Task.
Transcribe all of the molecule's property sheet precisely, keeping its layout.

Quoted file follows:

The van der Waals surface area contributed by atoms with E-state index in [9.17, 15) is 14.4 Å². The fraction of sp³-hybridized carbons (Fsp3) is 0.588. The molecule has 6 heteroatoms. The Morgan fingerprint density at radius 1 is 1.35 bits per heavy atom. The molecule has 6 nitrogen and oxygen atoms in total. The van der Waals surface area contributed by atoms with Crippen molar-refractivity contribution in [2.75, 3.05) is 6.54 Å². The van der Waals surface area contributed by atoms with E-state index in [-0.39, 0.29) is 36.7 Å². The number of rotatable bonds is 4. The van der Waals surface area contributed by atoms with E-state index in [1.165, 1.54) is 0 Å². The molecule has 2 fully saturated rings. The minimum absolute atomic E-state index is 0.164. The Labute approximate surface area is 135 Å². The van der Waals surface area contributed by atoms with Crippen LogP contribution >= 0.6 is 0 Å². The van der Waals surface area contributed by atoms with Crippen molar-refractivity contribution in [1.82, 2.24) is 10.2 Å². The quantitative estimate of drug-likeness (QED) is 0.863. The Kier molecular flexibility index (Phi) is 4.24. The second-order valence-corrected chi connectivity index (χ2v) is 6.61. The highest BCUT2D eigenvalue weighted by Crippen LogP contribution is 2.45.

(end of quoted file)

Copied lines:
The van der Waals surface area contributed by atoms with E-state index in [9.17, 15) is 14.4 Å². The fraction of sp³-hybridized carbons (Fsp3) is 0.588. The molecule has 6 heteroatoms. The Morgan fingerprint density at radius 1 is 1.35 bits per heavy atom. The molecule has 6 nitrogen and oxygen atoms in total. The van der Waals surface area contributed by atoms with Crippen molar-refractivity contribution in [2.75, 3.05) is 6.54 Å². The van der Waals surface area contributed by atoms with E-state index in [-0.39, 0.29) is 36.7 Å². The number of rotatable bonds is 4. The van der Waals surface area contributed by atoms with E-state index in [1.165, 1.54) is 0 Å². The molecule has 2 fully saturated rings. The minimum absolute atomic E-state index is 0.164. The Labute approximate surface area is 135 Å². The van der Waals surface area contributed by atoms with Crippen LogP contribution >= 0.6 is 0 Å². The van der Waals surface area contributed by atoms with Crippen molar-refractivity contribution in [1.82, 2.24) is 10.2 Å². The quantitative estimate of drug-likeness (QED) is 0.863. The Kier molecular flexibility index (Phi) is 4.24. The second-order valence-corrected chi connectivity index (χ2v) is 6.61. The highest BCUT2D eigenvalue weighted by Crippen LogP contribution is 2.45.